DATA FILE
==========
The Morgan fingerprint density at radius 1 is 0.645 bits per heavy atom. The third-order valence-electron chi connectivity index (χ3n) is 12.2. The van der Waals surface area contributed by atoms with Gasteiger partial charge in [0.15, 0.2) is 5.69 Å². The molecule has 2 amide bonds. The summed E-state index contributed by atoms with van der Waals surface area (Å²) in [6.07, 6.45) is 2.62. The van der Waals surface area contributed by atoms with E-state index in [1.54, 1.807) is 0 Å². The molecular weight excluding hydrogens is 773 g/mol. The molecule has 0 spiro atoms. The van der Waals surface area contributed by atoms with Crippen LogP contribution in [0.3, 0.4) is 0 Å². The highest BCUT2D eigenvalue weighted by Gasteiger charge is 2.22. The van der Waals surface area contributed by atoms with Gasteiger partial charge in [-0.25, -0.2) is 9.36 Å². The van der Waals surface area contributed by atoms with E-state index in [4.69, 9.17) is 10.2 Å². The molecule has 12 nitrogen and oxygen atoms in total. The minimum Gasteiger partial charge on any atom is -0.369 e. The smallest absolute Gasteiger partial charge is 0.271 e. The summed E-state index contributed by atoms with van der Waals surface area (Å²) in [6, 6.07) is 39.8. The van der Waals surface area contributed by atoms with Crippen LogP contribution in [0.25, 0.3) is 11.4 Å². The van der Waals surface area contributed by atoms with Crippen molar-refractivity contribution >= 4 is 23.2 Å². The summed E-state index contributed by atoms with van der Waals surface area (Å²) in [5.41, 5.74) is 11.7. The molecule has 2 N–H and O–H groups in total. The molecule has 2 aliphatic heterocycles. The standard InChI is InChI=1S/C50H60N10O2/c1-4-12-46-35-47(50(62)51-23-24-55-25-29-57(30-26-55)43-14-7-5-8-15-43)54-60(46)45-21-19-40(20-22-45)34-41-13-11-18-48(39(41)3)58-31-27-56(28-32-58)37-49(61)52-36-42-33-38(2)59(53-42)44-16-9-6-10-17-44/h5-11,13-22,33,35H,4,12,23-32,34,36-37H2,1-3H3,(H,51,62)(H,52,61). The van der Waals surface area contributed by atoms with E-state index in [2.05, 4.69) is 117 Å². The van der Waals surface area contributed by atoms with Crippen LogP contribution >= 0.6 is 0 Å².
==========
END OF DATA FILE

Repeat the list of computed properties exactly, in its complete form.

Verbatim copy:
The Morgan fingerprint density at radius 1 is 0.645 bits per heavy atom. The third-order valence-electron chi connectivity index (χ3n) is 12.2. The van der Waals surface area contributed by atoms with Gasteiger partial charge in [0.15, 0.2) is 5.69 Å². The molecule has 2 amide bonds. The summed E-state index contributed by atoms with van der Waals surface area (Å²) in [6.07, 6.45) is 2.62. The van der Waals surface area contributed by atoms with E-state index in [1.54, 1.807) is 0 Å². The molecular weight excluding hydrogens is 773 g/mol. The molecule has 0 spiro atoms. The van der Waals surface area contributed by atoms with Crippen LogP contribution in [0.3, 0.4) is 0 Å². The highest BCUT2D eigenvalue weighted by Gasteiger charge is 2.22. The van der Waals surface area contributed by atoms with Gasteiger partial charge in [-0.25, -0.2) is 9.36 Å². The van der Waals surface area contributed by atoms with E-state index in [4.69, 9.17) is 10.2 Å². The molecule has 12 nitrogen and oxygen atoms in total. The minimum Gasteiger partial charge on any atom is -0.369 e. The smallest absolute Gasteiger partial charge is 0.271 e. The summed E-state index contributed by atoms with van der Waals surface area (Å²) in [6, 6.07) is 39.8. The van der Waals surface area contributed by atoms with Crippen LogP contribution in [0.25, 0.3) is 11.4 Å². The van der Waals surface area contributed by atoms with Crippen molar-refractivity contribution >= 4 is 23.2 Å². The summed E-state index contributed by atoms with van der Waals surface area (Å²) in [5.41, 5.74) is 11.7. The molecule has 2 N–H and O–H groups in total. The molecule has 2 aliphatic heterocycles. The standard InChI is InChI=1S/C50H60N10O2/c1-4-12-46-35-47(50(62)51-23-24-55-25-29-57(30-26-55)43-14-7-5-8-15-43)54-60(46)45-21-19-40(20-22-45)34-41-13-11-18-48(39(41)3)58-31-27-56(28-32-58)37-49(61)52-36-42-33-38(2)59(53-42)44-16-9-6-10-17-44/h5-11,13-22,33,35H,4,12,23-32,34,36-37H2,1-3H3,(H,51,62)(H,52,61). The van der Waals surface area contributed by atoms with E-state index in [2.05, 4.69) is 117 Å². The van der Waals surface area contributed by atoms with Crippen LogP contribution >= 0.6 is 0 Å².